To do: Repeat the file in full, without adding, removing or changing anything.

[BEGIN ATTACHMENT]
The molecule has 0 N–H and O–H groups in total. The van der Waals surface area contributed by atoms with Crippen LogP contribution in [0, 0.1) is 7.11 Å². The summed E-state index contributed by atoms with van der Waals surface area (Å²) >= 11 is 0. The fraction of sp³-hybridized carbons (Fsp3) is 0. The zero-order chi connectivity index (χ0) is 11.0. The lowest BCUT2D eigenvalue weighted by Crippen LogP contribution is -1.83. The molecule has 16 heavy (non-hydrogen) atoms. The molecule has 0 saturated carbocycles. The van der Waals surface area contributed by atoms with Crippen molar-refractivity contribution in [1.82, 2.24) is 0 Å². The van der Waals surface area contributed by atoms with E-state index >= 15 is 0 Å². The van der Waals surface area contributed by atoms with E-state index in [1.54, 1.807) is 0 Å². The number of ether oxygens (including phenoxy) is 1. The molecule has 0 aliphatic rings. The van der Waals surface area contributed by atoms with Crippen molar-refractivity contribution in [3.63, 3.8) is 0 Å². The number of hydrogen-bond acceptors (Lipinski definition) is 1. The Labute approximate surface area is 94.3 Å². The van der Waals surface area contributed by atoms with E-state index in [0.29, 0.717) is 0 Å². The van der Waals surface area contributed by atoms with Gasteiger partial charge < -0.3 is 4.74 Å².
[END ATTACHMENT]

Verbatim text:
The molecule has 0 N–H and O–H groups in total. The van der Waals surface area contributed by atoms with Crippen LogP contribution in [0, 0.1) is 7.11 Å². The summed E-state index contributed by atoms with van der Waals surface area (Å²) >= 11 is 0. The fraction of sp³-hybridized carbons (Fsp3) is 0. The zero-order chi connectivity index (χ0) is 11.0. The lowest BCUT2D eigenvalue weighted by Crippen LogP contribution is -1.83. The molecule has 16 heavy (non-hydrogen) atoms. The molecule has 0 saturated carbocycles. The van der Waals surface area contributed by atoms with Crippen molar-refractivity contribution in [1.82, 2.24) is 0 Å². The van der Waals surface area contributed by atoms with E-state index >= 15 is 0 Å². The van der Waals surface area contributed by atoms with E-state index in [1.54, 1.807) is 0 Å². The number of ether oxygens (including phenoxy) is 1. The molecule has 0 aliphatic rings. The van der Waals surface area contributed by atoms with Crippen molar-refractivity contribution in [3.63, 3.8) is 0 Å². The number of hydrogen-bond acceptors (Lipinski definition) is 1. The Labute approximate surface area is 94.3 Å². The van der Waals surface area contributed by atoms with E-state index in [0.29, 0.717) is 0 Å². The van der Waals surface area contributed by atoms with Gasteiger partial charge < -0.3 is 4.74 Å².